Zout (Rk unbypassed) = 100k || 251.5k
(Rk unbypassed)
100k x 251.5k
100k + 251.5k
Zout =
= 72kΩ
This clearly indicates that an unbypassed cathode resistor considerably increases the
output impedance. If the stage is only partially bypassed it will therefore have a
higher output impedance at low frequencies than at high frequencies, and this will
somewhat increase the degree of bass attenuation caused by the output coupling
capacitor

Last edited:

SY

So for a 5687 with a 200 ohm cathode resistor left unbypassed,

rp (if bypassed) = 2500
mu = 16
Rk = 200

rp + mu = 2516
2516 * 200 = 503,200

503,200 ohms!?

That can't be right. Where did I go wrong? Do you have to figure the cathode resistance as the tube's rk in parallel with the cathode resistor?

--

Actually, small correction- it's mu + 1, not mu.

(mu + 1)Rk = 17*200 = 3400 ohms.

rp = 2500 ohms

Total effective plate resistance is then 3400 + 2500 = 5900 ohms.

kevinkr

Paid Member
So for a 5687 with a 200 ohm cathode resistor left unbypassed,

rp (if bypassed) = 2500
mu = 16
Rk = 200

rp + mu = 2516
2516 * 200 = 503,200

503,200 ohms!?

That can't be right. Where did I go wrong? Do you have to figure the cathode resistance as the tube's rk in parallel with the cathode resistor?

--

Nope, closer to 5.9K.. As a rough approximation take the unbypassed cathode resistance, multiply by mu+1 and add the result to rp. This is usually close enough.

Were it truly 500K then this could make one heck of a ccs which it really doesn't..

Last edited:

SY

We seem to be in synchronous mode today, Kevin.

Brit01

So in short; lowest Zout is acheived by using bypassed cathode resistor.

This weekend hopefully going to try a simple common cathode 6080 headphone amp.

Just 1 to start with a CCS (cascode DN2540, max 500mA right? Have to check the ratings).

Poindexter

You guys have it exactly, from a modelling standpoint. Zout will be (the plate resistance + (μ+1 times the cathode resistance if unbypassed)) in parallel with Rload.

The problem I have found is that the characteristics of the device are almost always optimistic, and taken at optimistically unrealistic operating points. Look in the datasheets; they're pounding the devices right at all the rating limits. Even if you take your chars off the plate curves, which gives a depressingly more realistic estimate, they're still feeding you a happy meal by 10% or so. Usually.

I've found that the best method is just to set the output voltage at a nice even number like 1Vac, then cliplead a pot across the output. Turn the pot down from max until the voltage is one half reference, in this case 0.5Vac. Measure the resistance across those (disconnected) clipleads, that's ur Zout. Revise upward a percent or so to account for the existing ground-referencing resistance on the output if you like.

Be prepared for a little disappointment, if you've calculated with the above model, though.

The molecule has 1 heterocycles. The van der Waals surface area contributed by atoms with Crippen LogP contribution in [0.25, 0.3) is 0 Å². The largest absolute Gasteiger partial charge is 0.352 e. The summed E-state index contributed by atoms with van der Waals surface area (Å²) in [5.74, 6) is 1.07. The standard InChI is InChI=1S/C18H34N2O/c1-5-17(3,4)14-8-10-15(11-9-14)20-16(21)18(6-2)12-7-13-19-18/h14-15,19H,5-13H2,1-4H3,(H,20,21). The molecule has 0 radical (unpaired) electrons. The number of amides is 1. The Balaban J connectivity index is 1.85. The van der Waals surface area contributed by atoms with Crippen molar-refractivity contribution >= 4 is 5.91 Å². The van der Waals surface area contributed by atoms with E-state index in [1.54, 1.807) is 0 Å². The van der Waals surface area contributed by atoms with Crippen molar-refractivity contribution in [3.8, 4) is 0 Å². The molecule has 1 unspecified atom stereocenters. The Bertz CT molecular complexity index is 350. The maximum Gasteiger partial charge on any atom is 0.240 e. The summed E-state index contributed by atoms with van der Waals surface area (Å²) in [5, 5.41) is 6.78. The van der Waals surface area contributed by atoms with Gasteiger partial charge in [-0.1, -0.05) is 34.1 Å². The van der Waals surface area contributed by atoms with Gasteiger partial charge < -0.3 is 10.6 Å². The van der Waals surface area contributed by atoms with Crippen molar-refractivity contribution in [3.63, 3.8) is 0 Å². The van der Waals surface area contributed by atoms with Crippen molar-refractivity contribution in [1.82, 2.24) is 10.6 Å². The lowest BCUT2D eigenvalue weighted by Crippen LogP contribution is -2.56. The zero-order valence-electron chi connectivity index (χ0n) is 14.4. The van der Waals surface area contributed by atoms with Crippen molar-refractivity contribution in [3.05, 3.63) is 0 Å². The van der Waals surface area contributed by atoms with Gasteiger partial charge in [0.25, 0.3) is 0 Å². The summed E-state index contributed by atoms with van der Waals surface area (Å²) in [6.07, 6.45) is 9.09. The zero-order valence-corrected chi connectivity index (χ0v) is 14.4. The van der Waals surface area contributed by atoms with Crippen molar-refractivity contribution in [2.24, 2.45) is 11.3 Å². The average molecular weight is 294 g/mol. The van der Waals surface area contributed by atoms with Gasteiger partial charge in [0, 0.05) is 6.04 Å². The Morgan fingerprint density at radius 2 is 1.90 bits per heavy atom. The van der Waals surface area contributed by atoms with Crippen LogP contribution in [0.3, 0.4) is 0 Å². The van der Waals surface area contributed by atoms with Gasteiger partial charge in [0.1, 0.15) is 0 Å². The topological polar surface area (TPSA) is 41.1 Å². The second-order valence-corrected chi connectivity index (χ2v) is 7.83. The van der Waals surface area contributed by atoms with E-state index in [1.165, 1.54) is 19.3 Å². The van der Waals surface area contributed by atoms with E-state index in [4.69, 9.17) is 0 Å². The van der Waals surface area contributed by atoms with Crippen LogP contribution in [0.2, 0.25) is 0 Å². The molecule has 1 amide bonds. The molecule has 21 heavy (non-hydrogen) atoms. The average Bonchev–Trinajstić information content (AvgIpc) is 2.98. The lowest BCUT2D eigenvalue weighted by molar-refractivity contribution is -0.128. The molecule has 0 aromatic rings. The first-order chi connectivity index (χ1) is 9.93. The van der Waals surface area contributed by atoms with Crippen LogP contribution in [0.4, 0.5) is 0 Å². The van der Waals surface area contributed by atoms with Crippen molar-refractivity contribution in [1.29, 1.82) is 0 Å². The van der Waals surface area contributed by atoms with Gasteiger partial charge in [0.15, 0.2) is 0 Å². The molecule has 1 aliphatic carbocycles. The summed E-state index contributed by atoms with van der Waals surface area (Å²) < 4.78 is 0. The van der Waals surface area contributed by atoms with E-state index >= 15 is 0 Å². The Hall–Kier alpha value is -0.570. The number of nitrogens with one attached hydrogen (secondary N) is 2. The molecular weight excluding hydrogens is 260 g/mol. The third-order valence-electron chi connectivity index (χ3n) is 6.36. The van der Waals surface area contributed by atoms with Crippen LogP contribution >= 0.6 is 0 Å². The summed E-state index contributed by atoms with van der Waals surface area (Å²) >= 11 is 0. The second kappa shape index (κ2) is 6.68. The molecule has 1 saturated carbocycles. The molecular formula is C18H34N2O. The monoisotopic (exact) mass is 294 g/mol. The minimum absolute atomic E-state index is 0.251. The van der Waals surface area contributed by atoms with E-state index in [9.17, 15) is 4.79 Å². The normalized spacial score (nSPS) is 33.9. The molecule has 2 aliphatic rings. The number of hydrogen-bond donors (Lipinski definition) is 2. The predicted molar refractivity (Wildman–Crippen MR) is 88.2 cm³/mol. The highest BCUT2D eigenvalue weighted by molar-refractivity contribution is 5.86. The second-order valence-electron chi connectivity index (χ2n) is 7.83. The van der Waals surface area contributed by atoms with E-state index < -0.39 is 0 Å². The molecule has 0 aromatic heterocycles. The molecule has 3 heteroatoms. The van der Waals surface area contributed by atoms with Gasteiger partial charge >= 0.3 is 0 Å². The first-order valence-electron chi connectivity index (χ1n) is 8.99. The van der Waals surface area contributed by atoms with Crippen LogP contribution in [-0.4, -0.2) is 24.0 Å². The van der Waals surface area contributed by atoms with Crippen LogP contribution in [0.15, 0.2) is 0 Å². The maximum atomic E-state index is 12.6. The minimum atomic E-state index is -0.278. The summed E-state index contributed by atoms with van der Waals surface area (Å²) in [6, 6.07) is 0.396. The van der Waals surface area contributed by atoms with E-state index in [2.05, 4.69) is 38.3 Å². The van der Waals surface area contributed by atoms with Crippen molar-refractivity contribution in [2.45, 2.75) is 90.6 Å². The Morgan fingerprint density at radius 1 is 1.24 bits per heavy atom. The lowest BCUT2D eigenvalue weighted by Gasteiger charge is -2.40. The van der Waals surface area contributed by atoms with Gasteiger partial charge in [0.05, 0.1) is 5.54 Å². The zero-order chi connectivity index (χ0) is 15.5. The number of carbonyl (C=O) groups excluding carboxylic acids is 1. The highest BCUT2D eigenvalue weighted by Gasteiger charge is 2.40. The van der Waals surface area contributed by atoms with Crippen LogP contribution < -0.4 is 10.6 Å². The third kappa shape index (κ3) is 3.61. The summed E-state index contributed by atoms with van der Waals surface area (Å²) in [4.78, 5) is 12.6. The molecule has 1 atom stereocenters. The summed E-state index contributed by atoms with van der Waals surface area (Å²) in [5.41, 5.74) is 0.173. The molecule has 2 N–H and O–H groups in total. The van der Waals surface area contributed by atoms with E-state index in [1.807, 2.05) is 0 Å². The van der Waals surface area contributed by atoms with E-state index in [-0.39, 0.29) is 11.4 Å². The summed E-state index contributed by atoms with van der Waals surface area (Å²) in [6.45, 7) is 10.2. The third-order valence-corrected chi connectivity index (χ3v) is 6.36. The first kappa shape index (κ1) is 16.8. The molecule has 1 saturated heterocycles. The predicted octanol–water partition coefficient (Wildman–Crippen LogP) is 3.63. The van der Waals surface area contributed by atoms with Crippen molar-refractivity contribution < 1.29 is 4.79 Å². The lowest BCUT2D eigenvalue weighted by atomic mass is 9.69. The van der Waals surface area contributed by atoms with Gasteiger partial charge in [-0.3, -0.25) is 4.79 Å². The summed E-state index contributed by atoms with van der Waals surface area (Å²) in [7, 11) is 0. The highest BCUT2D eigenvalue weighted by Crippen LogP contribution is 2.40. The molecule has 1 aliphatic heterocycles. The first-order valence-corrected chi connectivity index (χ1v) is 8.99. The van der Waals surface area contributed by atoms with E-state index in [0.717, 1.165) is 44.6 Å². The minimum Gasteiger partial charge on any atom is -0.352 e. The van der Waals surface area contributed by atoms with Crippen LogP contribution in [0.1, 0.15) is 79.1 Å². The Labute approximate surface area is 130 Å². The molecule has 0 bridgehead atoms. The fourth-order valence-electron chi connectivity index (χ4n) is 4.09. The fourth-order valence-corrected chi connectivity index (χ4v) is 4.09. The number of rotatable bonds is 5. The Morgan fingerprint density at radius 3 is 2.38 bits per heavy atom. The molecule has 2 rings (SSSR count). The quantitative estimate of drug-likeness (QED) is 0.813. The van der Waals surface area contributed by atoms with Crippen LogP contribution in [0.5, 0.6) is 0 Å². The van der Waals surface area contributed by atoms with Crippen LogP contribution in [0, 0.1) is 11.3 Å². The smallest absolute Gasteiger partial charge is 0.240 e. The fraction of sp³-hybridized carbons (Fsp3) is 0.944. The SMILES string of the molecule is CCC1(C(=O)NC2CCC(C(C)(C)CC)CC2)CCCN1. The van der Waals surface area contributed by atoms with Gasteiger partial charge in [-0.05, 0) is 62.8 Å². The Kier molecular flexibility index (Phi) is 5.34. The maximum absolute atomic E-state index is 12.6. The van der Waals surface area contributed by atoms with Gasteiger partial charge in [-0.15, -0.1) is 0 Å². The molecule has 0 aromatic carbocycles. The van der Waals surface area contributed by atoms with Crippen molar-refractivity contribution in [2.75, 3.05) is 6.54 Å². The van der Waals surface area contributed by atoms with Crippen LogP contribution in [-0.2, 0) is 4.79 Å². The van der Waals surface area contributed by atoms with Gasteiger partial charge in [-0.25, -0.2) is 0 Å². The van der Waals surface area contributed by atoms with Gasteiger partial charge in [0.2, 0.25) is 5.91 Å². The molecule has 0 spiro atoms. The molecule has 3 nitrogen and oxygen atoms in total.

Aloha,

Poinz

Globulator

So in short; lowest Zout is acheived by using bypassed cathode resistor.

This weekend hopefully going to try a simple common cathode 6080 headphone amp.

Just 1 to start with a CCS (cascode DN2540, max 500mA right? Have to check the ratings).

I found out the other night that when I bypassed Rk (=1k) on my 6N1P input tube with a 470u cap that the thing sounded better. This was a surprise to me, I did it as an experiment as I wanted to remove all feedback from that tube so I'm not sure if the improvement was due to lower feedback or lower output impedance, but it was better.

This input stage was a simple 47K Ra to a 350V rail.
I can't bypass the Rk on the lower triode in my SRPP however as I'm using that leg for feedback entry (until I work out a better way!).

Wavebourn

Нou can bypass it to lower resistance feedback voltage divider.

Brit01

The HA-2 headphone amp boasts a 100ohm Zout.

I can't work out how they came to this.

input tube is a 6SN7,plate resistance of 6700 and plate resistor of 15K+4.7K (split).

Zout=4999.6

CF 6AS7 with transductance 5500 microohms.
Zout of CF = 1/transductance
= 181 ohms.

How do they work out a Zout of 100 ohms as stated in the secs?

Basically what is the Zout of a common cathode followed by a CF?

Brit01

Or is it?

Zout= Ra/u+1
= 280/2+1
93 ohms.

Is the Zout determined by the CF?

Brit01

Something just spring to mind.

if I'm thinking of putting 6080 in parallel, each stage the Zout will be halved.

Could I take a tap from each stage and use these to drive different impedance headphones?

lets say the first stage is ~300, a jack output for a set of senns for example.

Then the next parallel tube would be less Zout with another tap out.
and so on down to ~35 ohms (4 in parallel).

Bit of a crazy idea but wonder is its feasible.

This is where the fun in DIY is.

Wavebourn

In order to get cleaner sound it is better if amp's output resistance in respect to load resistance is lower. You've already discovered it recently.

Status
This old topic is closed. If you want to reopen this topic, contact a moderator using the "Report Post" button.